BAM optimistic on joint ventures to manage bad assets
SET-listed Bangkok Commercial Asset Management (BAM) is in talks with seven financial institutions to be potential partners and set up joint venture asset management companies (JV AMCs) under the Bank of Thailand's initiative to manage non-performing loans (NPLs) in the banking industry.
The seven potential partners comprise six commercial banks and one AMC.
BAM is in the process of applying for a JV AMC business licence from the central bank. It is awaiting the readiness of potential partners, said BAM chief executive Bundit Anantamongkol.
The company hopes to see progress on a first deal in the first half of this year, said Mr Bundit.
He said BAM is ready to manage all types of bad assets under a JV AMC, covering retail and business loans, secured and unsecured loans.
The price of bad asset purchases will depend on the asset quality, said Mr Bundit.
BAM may possibly set up several JV AMCs and each JV AMC could have more than two partners, he said.
The JV AMCs should help BAM save capital on the purchase of NPLs from financial institutions under the concept of capital and resource sharing. BAM forecasts banks will sell more bad assets later this year through next year, in line with the ongoing expiration of the central bank's debt relief measures.
"We forecast bad asset sales from banks next year will be around 200-300 billion baht, compared with around 100 billion per year under normal economic circumstances," said Mr Bundit.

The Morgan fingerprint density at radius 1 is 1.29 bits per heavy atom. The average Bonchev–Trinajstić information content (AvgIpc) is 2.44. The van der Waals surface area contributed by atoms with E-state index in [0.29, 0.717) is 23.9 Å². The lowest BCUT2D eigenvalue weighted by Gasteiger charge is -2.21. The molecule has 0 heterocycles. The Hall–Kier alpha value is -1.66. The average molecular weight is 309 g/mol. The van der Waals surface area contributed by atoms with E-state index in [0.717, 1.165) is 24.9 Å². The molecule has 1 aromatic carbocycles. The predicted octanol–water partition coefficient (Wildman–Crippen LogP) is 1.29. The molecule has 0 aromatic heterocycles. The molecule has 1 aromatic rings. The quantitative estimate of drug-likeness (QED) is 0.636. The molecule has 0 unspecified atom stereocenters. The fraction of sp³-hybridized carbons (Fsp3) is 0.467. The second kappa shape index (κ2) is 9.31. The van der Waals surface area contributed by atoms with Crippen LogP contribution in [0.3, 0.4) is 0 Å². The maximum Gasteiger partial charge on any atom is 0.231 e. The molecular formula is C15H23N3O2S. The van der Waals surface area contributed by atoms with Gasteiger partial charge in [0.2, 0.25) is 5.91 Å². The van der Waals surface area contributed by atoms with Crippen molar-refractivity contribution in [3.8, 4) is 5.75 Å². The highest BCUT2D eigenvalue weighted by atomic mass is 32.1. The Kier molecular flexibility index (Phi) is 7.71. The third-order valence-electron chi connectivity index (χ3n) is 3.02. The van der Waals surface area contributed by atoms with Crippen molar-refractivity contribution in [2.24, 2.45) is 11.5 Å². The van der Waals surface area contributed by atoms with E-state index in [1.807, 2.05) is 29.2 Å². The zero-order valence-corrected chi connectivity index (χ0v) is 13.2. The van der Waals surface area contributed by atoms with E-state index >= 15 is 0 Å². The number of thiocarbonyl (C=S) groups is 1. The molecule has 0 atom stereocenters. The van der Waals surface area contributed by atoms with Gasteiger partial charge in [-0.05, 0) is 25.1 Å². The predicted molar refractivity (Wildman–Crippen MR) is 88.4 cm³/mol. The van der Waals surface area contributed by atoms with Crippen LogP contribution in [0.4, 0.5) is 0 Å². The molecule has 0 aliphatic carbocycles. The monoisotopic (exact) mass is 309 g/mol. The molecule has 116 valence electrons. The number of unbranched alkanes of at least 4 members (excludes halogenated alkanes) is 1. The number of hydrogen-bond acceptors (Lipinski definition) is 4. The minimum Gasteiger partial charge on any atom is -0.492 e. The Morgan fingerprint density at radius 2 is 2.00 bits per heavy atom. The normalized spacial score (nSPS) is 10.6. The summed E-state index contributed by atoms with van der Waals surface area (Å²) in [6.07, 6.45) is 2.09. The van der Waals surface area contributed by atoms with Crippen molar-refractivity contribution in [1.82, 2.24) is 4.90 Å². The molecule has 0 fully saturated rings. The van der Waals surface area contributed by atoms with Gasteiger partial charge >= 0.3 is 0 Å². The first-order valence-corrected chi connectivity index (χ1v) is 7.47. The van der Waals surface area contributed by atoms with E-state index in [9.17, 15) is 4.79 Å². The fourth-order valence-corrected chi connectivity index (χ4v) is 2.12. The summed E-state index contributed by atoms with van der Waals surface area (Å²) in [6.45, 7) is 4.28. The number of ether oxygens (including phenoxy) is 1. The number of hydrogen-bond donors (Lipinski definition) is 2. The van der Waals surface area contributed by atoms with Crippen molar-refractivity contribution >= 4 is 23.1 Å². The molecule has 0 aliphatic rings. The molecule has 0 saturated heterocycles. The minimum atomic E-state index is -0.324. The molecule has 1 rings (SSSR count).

According to central bank regulations, the maximum period for bad asset management under a JV AMC is 15 years. BAM expects to manage bad assets via a JV AMC for around 10 years on average, in accordance with asset quality during the Covid-19 crisis.
Normally the company takes around 7-8 years to restructure NPLs in its portfolio, he said.
BAM chief financial officer Suntis Watanakul said the company estimates the purchase of bad assets -- both NPLs and non-performing assets -- from financial institutions worth 9 billion baht this year. However, the actual amount could exceed the projection, he said, as on average the company purchases bad assets worth 12 billion baht per year.
Since the beginning of this year, there have been around 10 billion baht in sales of bad assets from financial institutions, the same level as recorded prior to the pandemic. NPLs in the banking sector are expected to increase from late this year through next year.
Mr Suntis said it is too early to forecast the company's purchase level of bad assets for next year because it depends on banks' strategies for NPL management.
Banks can either be directly responsible for managing bad debts themselves, sell them to AMCs, or set up JV AMCs, he said.
BAM has prepared for higher levels of bad asset purchases via JV AMCs, said Mr Suntis.
The company's shareholders approved bond issuance worth 25 billion baht in total during 2022-2023 and BAM is considering suitable timing for the bond offering.
BAM also collaborated with Thailand Post on sharing resources for bad asset management. BAM plans to utilise around 10,000 branches of Thailand Post's network and around 20,000 employees to update bad asset information countrywide.